3. Annie Jansen
License In Copyright (Rights Reserved)
Work Type Article
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  1. Scholarship and Practice of Undergraduate Research
Publication Date November 1, 2021
Publisher Identifier (DOI)
  1. https://doi.org/10.18833/spur/5/1/5
Deposited March 13, 2023

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    • Introductory-level Earth science courses provide students an important opportunity to build foundational skills for research and communication of science content, especially when it comes to climate science. An introductory course at Penn State Brandywine titled “Earth in the Future: Predicting Climate Change and Its Impacts Over the Next Century” utilizes a scaffolded instructional approach and faculty from several campus units to develop multiple literacies (information, digital, science) and professional skills (writing and speaking) in students. The course highlights not just the climate challenges facing society but promotes an awareness of climate solutions in place and being developed through models such as Project Drawdown. Students start the course by selecting a Drawdown solution to reverse global warming as the focus of their learning throughout the semester. The first scaffolded step addresses information literacy. Students learn search strategies to find climate sources as well as how to evaluate these sources for credibility and reliability. For the purposes of this assignment in this freshman-level course, students are encouraged to use sources where the writing can be understood by a non-STEM audience (Scientific American, Ensia, The Washington Post, etc.). It is hoped that if students use these sources while in college, they will continue to access these sources after graduation to continue learning content. The second scaffolded step is to prepare students to write a story in the format of a script they can record. The writing center on campus assists students as they use assigned templates (for this course, we use the COMPASS Message Box) to frame the information for their story. The writing center also brings professional and peer tutors to the classroom for guided group peer review of the first draft of the completed scripts. The final scaffolded step involves digital training with software and hardware freely available on campus for students to audio record their research on climate solutions. Audio was selected as the medium for students as it is an accessible technology with a low entry to utilization, ease of recording at home and away from campus, and the ability to listen and review during commute times. In addition to preparing students to gather information, to write a narrative for sharing instead of a report, and to verbally communicate their findings, the assignment has provided additional outcomes. Students now seek out assistance from librarians for projects in additional courses – there is a “barrier” that has been broken down and students realize the resources are available. Students also utilizethe writing center on campus for assistance beyond this course, having learned how to book appointments and having met with a tutor one-on-one to complete their Message Box. Students also report that there is value in having a peer review their work. Finally, students report a sense of accomplishment and pride once the audio file is complete. Some students includethe audio file on their LinkedIn profile and in ePortfolios. Getting students comfortable and familiar with campus resources and how to communicate content they learn is an important foundation to have in the early undergraduate years and can lead to a successful early start for a junior- or senior-level research experience.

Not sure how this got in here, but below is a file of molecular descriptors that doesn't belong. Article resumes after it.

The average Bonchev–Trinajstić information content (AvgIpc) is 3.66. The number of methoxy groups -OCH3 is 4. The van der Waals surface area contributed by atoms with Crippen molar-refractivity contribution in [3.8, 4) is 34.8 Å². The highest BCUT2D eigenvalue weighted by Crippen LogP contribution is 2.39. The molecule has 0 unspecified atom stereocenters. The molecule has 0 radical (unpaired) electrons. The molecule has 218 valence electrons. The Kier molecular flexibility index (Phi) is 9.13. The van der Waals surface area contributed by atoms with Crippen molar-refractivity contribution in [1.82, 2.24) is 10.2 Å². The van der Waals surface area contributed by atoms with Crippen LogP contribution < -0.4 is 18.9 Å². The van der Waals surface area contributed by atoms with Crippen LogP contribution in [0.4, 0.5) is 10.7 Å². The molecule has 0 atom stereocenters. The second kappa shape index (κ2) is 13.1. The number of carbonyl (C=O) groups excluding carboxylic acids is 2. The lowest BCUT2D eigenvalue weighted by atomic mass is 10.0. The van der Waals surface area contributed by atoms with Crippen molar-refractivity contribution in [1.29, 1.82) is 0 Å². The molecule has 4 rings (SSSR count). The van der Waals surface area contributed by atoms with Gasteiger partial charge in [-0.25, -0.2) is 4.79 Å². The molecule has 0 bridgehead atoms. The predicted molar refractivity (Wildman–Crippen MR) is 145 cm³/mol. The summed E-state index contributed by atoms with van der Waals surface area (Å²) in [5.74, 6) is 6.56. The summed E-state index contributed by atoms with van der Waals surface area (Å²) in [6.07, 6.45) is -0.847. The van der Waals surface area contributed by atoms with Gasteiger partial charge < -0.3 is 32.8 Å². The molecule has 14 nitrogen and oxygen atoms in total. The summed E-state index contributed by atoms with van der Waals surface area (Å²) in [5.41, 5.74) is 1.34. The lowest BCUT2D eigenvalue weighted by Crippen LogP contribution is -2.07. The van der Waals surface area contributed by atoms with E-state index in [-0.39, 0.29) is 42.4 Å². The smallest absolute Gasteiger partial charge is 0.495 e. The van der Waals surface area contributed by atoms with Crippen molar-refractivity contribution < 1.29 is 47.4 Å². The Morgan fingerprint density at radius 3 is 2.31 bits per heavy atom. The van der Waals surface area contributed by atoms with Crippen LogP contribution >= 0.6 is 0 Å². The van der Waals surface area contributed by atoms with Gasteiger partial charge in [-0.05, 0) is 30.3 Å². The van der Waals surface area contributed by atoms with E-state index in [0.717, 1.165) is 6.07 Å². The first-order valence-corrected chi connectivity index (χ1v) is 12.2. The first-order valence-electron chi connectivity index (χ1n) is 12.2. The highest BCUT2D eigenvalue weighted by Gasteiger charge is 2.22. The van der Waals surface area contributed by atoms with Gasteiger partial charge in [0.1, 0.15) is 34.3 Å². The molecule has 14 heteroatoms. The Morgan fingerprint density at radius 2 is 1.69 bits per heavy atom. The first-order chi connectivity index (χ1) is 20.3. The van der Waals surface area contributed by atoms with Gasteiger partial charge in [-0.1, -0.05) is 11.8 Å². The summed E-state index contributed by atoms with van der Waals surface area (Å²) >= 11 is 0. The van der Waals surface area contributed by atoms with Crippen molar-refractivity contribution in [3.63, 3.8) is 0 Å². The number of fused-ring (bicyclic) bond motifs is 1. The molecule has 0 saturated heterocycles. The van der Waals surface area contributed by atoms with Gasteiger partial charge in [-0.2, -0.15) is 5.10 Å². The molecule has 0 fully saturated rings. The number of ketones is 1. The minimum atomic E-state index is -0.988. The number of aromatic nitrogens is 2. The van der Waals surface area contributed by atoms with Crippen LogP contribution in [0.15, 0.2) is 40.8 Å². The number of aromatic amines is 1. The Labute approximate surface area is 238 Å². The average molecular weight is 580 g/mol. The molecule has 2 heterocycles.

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  • Updated